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Hite Fabricated Person She Claimed Worked for Her

November 14, 1987

NEW YORK (AP) _ Who is Diana Gregory, and why is she saying all these things about Shere Hite?

Two weeks ago, Hite, a controversial sexologist, admitted to The Associated Press that in a telephone call she had posed as a publicist named Diana Gregory to promote her new book, ″Women and Love: A Cultural Revolution.″ But she said she used the ploy only with an AP reporter.

Then on Tuesday, The Washington Post reported that Hite had invited one of its reporters to her Fifth Avenue apartment to meet the same Diana Gregory after the reporter expressed also skepticism about her existence.

A handwriting expert, the paper said, had compared Hite’s writing with that of Gregory’s and found it to be the same. The newspaper said their voices also were similar.

The reporter, David Streitfeld, said Friday that he went to the apartment Oct. 21, where Hite and her husband, pianist Friedrick Horicke, identified a woman in the living room, who was talking on the telephone, as Gregory.

The alleged Gregory continued talking on the phone, apparently making appointments for Hite, and pronounced Hite’s first name as ″Sherry″ instead of ″Share,″ which is how Hite pronounces her name.

The reporter asked to see a driver’s license or other form of identification but was thrown out of the apartment.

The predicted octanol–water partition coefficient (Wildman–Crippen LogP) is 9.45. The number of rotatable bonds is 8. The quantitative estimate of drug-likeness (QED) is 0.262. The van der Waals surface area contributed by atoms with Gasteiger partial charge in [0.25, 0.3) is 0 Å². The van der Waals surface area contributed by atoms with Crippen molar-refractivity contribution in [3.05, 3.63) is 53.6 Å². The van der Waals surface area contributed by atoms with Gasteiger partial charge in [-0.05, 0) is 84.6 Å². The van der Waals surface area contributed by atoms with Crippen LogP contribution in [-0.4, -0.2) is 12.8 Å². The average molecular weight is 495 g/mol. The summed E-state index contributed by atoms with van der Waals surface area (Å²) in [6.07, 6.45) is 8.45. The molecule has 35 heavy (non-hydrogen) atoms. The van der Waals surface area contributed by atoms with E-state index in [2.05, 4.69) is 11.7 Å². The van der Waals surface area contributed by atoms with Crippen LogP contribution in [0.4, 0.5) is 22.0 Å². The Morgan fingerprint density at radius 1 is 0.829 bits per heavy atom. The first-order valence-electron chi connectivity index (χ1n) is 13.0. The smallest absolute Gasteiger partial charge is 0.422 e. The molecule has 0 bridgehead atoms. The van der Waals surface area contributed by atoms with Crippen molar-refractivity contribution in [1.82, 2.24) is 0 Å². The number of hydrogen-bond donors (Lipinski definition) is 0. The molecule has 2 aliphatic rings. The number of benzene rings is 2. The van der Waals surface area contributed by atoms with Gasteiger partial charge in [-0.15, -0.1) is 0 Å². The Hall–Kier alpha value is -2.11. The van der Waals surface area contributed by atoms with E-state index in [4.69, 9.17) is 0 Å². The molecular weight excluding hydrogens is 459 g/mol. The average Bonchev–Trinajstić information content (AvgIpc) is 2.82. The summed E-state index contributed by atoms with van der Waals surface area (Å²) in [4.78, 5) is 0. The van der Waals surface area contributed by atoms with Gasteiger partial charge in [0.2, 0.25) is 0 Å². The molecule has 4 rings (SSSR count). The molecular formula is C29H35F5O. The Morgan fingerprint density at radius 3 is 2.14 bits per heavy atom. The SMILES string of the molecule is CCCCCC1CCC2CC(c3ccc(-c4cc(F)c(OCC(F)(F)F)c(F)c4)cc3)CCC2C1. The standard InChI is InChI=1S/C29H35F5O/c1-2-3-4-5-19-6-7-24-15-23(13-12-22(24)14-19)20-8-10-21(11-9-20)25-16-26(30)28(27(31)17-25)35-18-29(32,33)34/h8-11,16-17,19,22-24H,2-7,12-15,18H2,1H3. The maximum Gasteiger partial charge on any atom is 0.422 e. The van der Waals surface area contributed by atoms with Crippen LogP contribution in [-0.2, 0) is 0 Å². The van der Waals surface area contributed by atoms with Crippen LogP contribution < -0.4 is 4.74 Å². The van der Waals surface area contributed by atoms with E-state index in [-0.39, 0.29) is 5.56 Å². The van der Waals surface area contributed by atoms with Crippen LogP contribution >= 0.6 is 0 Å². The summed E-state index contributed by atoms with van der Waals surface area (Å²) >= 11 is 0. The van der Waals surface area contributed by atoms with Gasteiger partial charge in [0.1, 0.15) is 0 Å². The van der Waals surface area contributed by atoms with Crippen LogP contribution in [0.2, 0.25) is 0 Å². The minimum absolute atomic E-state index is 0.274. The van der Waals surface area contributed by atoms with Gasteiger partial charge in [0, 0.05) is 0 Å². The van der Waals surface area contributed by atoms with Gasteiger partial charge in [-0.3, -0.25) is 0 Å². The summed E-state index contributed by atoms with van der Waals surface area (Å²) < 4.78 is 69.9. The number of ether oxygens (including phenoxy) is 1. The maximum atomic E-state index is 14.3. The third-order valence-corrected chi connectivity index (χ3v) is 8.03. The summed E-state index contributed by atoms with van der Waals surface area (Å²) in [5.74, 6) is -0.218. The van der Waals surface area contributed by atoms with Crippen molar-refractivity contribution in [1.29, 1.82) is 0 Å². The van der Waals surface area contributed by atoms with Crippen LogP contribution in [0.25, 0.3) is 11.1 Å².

Hite was born Shirley Diana Gregory in Missouri.

On Friday, The New York Times reported that a woman who identified herself as Hite employee Joan Brookbank in a telephone conversation with one of its reporters sounded like Hite.

Asked why Hite could not come to the telephone, Brookbank said, ″She’s awfully busy,″ the Times said. Then she asked, ″What is this, a witch hunt?″

After their telephone conversation, the newspaper said, Hite’s husband called the reporter back to stress that Brookbank was a literary agent for his wife, but was not his wife.

Hite’s latest book in the trilogy known as the Hite Report says it is based on a survey of 4,500 women who responded to 100,000 questionnaires sent nationwide.

Hite says, among other findings, that 70 percent of those married at least five years were having extramarital affairs. Her methodology and findings have been criticized by pollsters as unscientific.

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